EIP-6780: Deactivate SELFDESTRUCT, except where it occurs in the same transaction in which a contract was created

This thread is to discuss EIP-6780, which is another attempt at getting rid of the SELFDESTRUCT opcode in order to pave the road for statelessness.

This particular EIP preserves the opcode when SELFDESTRUCT is executed in the same transaction that a contract was deployed. This is possible because all the created storage can be held in memory during that time, so the problem of not knowing which storage to delete when it is dispersed as described in the current verkle implementation does not occur.

The reason for this is that contracts exist on mainnet that currently use SELFDESTRUCT to limit who can initiate a transaction with a contract – by destroying the contract in the same transaction so nobody has a chance to call it (one example of such a usage is Pine finance. This can be preserved using EIP-6780.

A previous attempt to preserve more functionality was EIP-6046, which however is deemed unsafe because it does not clear storage on SELFDESTRUCT and some contracts do depend on it. There is also EIP-6190, which implements full SELFDESTRUCT functionality in a stateless-compatible way using contract versioning. However, it is currently judged to be more complex to implement then the variant proposed here.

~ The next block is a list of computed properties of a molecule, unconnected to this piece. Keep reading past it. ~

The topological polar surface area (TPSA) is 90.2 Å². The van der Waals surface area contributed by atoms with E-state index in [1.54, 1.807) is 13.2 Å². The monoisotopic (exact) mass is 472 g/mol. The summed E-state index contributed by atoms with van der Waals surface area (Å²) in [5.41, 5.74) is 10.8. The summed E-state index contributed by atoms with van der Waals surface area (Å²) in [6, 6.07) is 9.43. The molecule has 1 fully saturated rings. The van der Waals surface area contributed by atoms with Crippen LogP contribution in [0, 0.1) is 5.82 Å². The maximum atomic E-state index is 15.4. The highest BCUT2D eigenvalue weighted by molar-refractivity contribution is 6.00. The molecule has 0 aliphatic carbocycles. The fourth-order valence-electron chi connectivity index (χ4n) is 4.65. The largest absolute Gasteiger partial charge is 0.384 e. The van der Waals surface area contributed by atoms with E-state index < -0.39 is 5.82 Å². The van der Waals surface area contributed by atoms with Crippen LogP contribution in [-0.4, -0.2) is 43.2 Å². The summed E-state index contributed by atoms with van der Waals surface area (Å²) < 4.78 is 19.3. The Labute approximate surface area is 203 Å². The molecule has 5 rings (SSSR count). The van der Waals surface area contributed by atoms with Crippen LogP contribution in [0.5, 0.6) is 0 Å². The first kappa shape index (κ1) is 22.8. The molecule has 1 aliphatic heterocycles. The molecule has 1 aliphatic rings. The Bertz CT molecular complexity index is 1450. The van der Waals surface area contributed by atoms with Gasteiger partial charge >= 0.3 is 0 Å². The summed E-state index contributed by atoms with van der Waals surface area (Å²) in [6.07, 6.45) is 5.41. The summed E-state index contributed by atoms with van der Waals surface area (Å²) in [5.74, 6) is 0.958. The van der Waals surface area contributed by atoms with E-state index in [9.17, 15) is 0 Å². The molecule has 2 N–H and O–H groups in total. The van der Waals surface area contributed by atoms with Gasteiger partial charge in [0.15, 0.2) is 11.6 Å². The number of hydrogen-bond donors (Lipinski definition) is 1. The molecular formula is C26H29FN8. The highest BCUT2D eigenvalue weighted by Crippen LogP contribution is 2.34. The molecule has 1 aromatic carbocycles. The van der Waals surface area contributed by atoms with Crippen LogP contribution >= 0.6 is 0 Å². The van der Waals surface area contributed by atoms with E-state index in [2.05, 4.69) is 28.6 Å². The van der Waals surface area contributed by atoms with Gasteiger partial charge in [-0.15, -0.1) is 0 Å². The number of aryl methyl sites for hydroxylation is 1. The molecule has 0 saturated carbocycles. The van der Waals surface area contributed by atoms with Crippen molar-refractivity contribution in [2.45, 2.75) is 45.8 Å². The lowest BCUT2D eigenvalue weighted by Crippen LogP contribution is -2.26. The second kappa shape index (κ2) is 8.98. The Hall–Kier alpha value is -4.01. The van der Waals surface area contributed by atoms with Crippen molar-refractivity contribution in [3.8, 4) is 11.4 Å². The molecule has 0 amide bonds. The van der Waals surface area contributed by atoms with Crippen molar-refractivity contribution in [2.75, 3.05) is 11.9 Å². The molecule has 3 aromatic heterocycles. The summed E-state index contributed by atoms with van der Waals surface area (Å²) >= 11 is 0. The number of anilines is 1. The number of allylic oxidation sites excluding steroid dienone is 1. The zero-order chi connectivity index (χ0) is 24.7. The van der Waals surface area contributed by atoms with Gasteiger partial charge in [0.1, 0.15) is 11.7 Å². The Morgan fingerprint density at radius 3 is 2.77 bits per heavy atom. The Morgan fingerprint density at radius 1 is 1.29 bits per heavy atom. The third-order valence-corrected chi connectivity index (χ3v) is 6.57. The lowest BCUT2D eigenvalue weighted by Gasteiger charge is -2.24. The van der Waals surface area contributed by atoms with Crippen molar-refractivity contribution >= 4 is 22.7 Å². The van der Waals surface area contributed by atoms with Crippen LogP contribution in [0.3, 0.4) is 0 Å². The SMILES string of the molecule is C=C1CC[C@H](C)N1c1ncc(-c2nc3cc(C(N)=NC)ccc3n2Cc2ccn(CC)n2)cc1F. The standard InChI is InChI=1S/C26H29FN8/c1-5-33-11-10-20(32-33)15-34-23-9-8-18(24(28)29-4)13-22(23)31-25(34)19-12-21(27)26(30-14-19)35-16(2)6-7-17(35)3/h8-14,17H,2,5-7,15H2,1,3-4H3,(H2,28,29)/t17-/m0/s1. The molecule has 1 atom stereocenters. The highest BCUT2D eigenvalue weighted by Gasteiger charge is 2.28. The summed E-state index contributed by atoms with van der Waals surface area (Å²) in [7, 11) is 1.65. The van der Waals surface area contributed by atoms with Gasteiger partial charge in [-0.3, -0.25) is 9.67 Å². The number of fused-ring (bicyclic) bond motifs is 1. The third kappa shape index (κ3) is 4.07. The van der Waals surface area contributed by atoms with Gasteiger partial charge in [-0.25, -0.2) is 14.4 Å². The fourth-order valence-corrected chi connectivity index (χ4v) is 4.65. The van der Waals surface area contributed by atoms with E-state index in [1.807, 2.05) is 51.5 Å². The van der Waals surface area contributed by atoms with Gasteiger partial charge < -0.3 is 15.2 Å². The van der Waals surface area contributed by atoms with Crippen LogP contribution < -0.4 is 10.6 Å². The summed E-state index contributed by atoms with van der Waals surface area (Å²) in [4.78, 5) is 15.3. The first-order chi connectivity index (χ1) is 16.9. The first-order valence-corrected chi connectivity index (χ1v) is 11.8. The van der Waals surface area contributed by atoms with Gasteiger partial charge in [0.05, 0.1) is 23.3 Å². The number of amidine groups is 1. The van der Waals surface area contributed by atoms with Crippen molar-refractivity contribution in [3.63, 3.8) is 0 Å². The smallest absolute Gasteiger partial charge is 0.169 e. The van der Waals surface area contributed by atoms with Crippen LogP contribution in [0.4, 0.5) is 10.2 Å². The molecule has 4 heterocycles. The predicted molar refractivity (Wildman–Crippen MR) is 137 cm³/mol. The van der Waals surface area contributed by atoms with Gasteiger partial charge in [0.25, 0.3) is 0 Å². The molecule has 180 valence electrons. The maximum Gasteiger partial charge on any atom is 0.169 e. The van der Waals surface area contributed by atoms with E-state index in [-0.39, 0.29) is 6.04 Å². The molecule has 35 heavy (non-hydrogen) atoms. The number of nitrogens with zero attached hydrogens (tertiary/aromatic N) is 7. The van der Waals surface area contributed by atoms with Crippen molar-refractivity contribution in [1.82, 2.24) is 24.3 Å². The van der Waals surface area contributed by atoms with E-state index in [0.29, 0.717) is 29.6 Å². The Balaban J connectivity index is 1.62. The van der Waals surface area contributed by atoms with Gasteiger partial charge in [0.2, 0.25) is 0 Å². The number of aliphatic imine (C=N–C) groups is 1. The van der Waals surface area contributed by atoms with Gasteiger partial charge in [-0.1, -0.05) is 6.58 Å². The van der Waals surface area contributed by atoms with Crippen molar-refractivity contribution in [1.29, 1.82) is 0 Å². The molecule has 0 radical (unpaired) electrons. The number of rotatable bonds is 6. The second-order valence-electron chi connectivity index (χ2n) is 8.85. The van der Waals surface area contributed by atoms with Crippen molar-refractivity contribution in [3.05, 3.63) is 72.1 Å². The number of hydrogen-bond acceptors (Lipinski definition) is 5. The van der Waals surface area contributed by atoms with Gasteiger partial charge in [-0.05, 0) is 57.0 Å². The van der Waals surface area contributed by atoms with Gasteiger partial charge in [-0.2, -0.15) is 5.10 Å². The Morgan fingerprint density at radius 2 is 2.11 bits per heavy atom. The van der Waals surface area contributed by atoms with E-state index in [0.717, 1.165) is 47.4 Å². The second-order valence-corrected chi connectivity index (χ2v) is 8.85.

EthereumJS implementation: PR.

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Does it stop execution or not?


Just bumping the question above: can you clarify what happens to termination?

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Regardless of the “does it halt execution?” bit missing in the spec, I just wanted to say that imho the proposed solution feels extremely hacky, and although relevant for discussions I don’t think it should be added into production code.

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Just want to point out, we use SELFDESTRUCT as well for our contracts at Socket.tech. We built a gas-efficient immutable proxy using it. We use self-destruct to essentially “pause” contracts if there is a need.

Using this method of pausing combined with create2 allows us to create a proxy which doesnt do any storage lookups.

While we were well aware of SELF-DESTRUCT going away while building this we went for this route for short-term gas-optimisation, we plan to pause the contracts before SELF-DESTRUCT goes away.

Just wanted to chime in here to share how we use it.

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EIP-6046 and EIP-6190 have the advantage that create2 reincarnations aren’t permanently broken.

An example where this could be very bad is quoted below: